Sunday, September 04, 2011

Leaving Things Behind

I’ve spent more of my life in this one city than anywhere else.  And I’ve lived ten years in this house in this one city. I like the city’s smells and sounds. I like its festivals. I love its health food co-op and its hippies.  I like that I had all three of the children here in this city, that I gave birth to one right inside this house, in this living room I sit in right now.   This week, as the big girls said goodbye to their school (they’re starting a new one Tuesday), one girl wailed aloud, “My whole life is over.  How could you do this to me?” and “I will do everything I can to prevent us from moving.” 

It is true, in a sense, that her whole life is over.  Her entire life, its set of parameters since the day of her birth, will be shifting. It will be the end. Of that life on Raven Street, the only life she has ever known.

We talk about how home is really where her family is. That it’s the people that make the memories in a place that then seem to imbue the place with certain sentimental properties.  But this girl doesn’t believe me. The love is in this house, she is sure. In the scuffed wood floors and small bedroom she shares with her sister. It’s in the dark cork and the hollow bedroom doors, which she says she loves and are so much better than the doors in the new house.   Outside and to the west of our backyard there is a Jungle and a Sledding Hill, which translates to a narrow avenue between fences overgrown with mulberry trees, and a steep slope in a neighbor’s backyard.  Our new neighborhood has no Jungle. No Sledding Hill. 

Like the girls, I love the trees on the east side of Iowa City. I also hate them.  I hate that these trees’ roots twist and tangle inside the ground, invading concrete slabs and water lines, causing foundational cracking and drainage mishaps.  I love them because they shade our home, they provide ample fallen branches for the girls to play with, and when I walk these neighborhood streets I can hide inside a tunnel of maples and evergreen, hidden from the view of drivers on the street.  In this new place we are going, I’m not sure there are even trees, let alone leaves. And if there are, there might be only a handful to spread across a whole neighborhood. We might rake up a thimbleful each fall. Where we are going is a new place, relatively speaking.  It is a suburb of this city we live in (if our city is large enough to have suburbs?).  Or maybe you’d call where we’re going a bedroom community.  This new place is one of the fastest growing towns in Iowa. Some periodical somewhere recently put it in the top 100 best small towns in the country to live in, and people put this news on Facebook to authenticate their choice of residence. It really is a lovely place. Without trees.  And it has an Aquatic Center a few minutes from our house, with Water Slides and Zero-Depth Entry.  This is like a goldmine for a mother of a toddler and two big girls.  And so is the bigger house and more bathrooms and space not to trip on each other and every toddler toy we own. And, most alluring, so many of the people we know are in this place. Our church is five minutes away. And down the street from our new home live three families we affectionately refer to as friends.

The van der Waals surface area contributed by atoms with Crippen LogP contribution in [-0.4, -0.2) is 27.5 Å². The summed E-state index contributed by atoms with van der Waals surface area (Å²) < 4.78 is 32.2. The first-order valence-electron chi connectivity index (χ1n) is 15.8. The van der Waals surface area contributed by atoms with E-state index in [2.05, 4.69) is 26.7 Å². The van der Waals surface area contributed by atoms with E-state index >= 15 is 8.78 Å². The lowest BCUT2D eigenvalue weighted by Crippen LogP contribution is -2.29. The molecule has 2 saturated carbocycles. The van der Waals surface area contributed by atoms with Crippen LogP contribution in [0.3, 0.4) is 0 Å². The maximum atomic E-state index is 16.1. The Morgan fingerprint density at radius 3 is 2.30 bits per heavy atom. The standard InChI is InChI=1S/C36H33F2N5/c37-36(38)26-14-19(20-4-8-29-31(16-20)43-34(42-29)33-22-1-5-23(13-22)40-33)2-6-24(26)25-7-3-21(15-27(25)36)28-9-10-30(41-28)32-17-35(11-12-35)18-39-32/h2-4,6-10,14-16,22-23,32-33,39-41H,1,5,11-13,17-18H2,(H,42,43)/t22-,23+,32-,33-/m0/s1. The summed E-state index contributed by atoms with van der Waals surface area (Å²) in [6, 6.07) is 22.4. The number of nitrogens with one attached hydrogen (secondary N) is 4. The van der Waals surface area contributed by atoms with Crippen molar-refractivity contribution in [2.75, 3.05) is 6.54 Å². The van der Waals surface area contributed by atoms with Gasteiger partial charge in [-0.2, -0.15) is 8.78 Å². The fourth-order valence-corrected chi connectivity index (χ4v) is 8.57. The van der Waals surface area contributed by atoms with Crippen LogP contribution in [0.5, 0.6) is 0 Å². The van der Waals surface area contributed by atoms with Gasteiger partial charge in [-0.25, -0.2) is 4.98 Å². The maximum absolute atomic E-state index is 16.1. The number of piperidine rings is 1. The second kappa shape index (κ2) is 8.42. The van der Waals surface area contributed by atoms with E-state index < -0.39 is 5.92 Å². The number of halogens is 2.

Still, I will cry someday because I miss living in the house on Raven Street. I won’t do it today, or even next week, most likely.  But soon, I will think about how Grandpa’s house is no longer three minutes from our own, that the girls cannot run out with their sleds and find a hill so quickly, that the hippies and the coop and the festivals and the poetry readings and the Indian restaurant and our favorite Chinese take-out are so very much farther away.  I will cry in the wintertime when I cannot look out of our large picture window to the fresh tire tracks in the street (because we will have no such window in our new living room). And I will cry when the girls cry at the slowness of making new friends, of missing their old school so very much.   

In spite of the losses, we feel this is Right, yet in such an abstract way that we cannot possibly justify our decision logically to these girls. But because it’s Right, we know that staying here would be Wrong.  And since moving is the  Right Thing, we know that Everything Will Turn Out Okay.  More Than Okay--it will be Good. 

So, it is true, Girl. Our entire lives are changing. And we are doing everything we can to prevent them from staying the exact same.

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